Members of the media, if last week’s voting in the SEC preseason poll is any indication, scoff at the idea of defense winning championships.
The media overwhelmingly picked Florida — a program with just enough safeties to field a team — to win the SEC East and not, surprisingly, national favorite Georgia. The dynamic trio of quarterback Tim Tebow, receiver Percy Harvin and tight end Cornelius Ingram, it seems, outweighs the problems in Florida’s secondary.
And those problems are numerous. Starting strong safety Dorian Munroe and backup free safety John Curtis are out for the season with knee injuries. Gators coach Urban Meyer dismissed free safety Jamar Hornsby from the team earlier this summer following his arrest for felony theft. Jerimy Finch transferred home to Indiana.
History shows that defense is the best indicator of championship teams in the SEC. Last year, national champion LSU ranked third nationally in total defense. The previous season, Florida won the national title with the sixth-ranked defense in the country.
The Gators ranked 41st last year and lost to Michigan in the Capital One Bowl. But Meyer is confident that incoming freshman Will Hill can handle the starting job at strong safety, where he will compete with sophomore Ahmad Black.
The 6-foot-3, 203-pound Hill, the nation’s top-ranked safety out of high school by most recruiting services, has earned comparisons to former Gator and NFL first-round-pick Reggie Nelson because of his size and speed.
“I look forward to watching him play,” said Meyer, who did not even bring a defensive player to SEC Media Days. “I hear good things from our strength staff about what kind of work ethic he has. Ahmad Black is a guy that had a tremendous spring. Right now, Will Hill and Ahmad are battling for that spot.”
Sophomore Major Wright, who started seven games last season, is Florida’s top free safety. And one of the only free safeties.
Meyer moved Cade Holliday from receiver to free safety and said more changes are coming. The depth behind Joe Haden and Wondy Pierre-Louis at cornerback is also troublesome.
“We already met with a player, I don’t want to release it yet, but we’ll probably bump another good freshman player over from offense to defense and let him compete for one of those spots as well,” Meyer said.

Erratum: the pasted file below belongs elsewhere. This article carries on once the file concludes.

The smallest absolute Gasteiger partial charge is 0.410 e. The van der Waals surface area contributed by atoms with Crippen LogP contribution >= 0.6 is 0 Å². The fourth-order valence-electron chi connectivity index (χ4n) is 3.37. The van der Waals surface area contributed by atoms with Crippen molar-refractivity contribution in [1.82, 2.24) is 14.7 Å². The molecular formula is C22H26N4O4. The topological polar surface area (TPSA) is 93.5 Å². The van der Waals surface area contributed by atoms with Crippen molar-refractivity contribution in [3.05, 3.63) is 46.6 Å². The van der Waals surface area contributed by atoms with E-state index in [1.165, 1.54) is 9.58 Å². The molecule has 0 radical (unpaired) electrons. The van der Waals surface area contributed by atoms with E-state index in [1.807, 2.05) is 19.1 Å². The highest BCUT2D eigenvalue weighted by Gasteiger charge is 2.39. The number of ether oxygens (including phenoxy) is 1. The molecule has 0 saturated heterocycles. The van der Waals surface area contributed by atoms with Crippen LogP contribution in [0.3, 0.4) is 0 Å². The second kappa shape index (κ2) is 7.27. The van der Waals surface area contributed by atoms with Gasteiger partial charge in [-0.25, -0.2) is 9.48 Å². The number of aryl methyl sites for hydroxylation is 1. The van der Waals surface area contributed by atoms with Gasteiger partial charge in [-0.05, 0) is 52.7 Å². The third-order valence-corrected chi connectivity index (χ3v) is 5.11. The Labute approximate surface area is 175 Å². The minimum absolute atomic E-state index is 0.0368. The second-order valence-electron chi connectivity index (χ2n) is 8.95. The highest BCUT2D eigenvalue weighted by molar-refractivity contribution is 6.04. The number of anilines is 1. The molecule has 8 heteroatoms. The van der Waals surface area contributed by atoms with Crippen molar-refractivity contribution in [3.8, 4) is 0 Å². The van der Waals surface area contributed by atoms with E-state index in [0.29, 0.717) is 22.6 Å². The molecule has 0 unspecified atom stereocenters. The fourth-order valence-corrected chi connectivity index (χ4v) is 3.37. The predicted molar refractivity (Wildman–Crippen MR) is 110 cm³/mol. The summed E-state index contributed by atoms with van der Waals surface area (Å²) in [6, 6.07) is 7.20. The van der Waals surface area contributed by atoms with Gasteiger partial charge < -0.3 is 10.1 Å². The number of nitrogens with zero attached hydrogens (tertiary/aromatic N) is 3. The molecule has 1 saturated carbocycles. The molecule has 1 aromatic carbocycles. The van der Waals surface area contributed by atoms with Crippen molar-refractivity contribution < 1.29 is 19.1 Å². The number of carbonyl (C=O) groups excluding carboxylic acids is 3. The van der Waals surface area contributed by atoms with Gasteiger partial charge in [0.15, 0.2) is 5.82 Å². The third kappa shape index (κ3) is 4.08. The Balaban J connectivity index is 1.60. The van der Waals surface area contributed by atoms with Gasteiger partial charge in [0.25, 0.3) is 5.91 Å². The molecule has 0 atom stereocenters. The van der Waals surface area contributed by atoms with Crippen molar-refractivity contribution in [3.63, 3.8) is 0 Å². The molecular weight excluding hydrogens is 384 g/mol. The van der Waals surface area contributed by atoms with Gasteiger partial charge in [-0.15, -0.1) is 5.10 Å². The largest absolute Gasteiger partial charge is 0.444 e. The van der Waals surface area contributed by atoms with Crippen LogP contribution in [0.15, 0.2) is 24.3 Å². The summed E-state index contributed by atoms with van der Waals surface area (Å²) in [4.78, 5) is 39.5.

Meyer also believes he improved the defensive staff, hiring Vance Bedford from Michigan to coach cornerbacks and former Iowa State coach and South Florida assistant Dan McCarney as an assistant head coach for the defense.
He’s still searching for a leader. LSU’s Les Miles was lauded for trying, and converting, five fourth-down attempts against Florida last year. But for the team on the other sideline, the game was symbolic of the entire season — a failure to make defensive stops in critical situations.
“We didn’t get the guy down on fourth down because we just didn’t have a guy to make that play,” Meyer said. “The guy didn’t step up. The huddle didn’t get together. Some maybe don’t believe. Some people feel we called the wrong defense. I don’t. I think someone’s got to disengage, get off a block and make a play. That comes from a team that’s being very well led. I never want to undervalue that, and I never will.”
It’s a lot of defensive talk from a coach renowned for his offense. Meyer isn’t the only one. Steve Spurrier, whose explosive Florida teams made scoreboards flicker, is on his fourth defensive coordinator in four years at South Carolina.
“We can’t contend for the championship if we finish ninth or 10th in defense,” Spurrier said.
Neither, most likely, could Florida. And that would make the media — which has correctly picked the winner just once since 1996 — wrong again.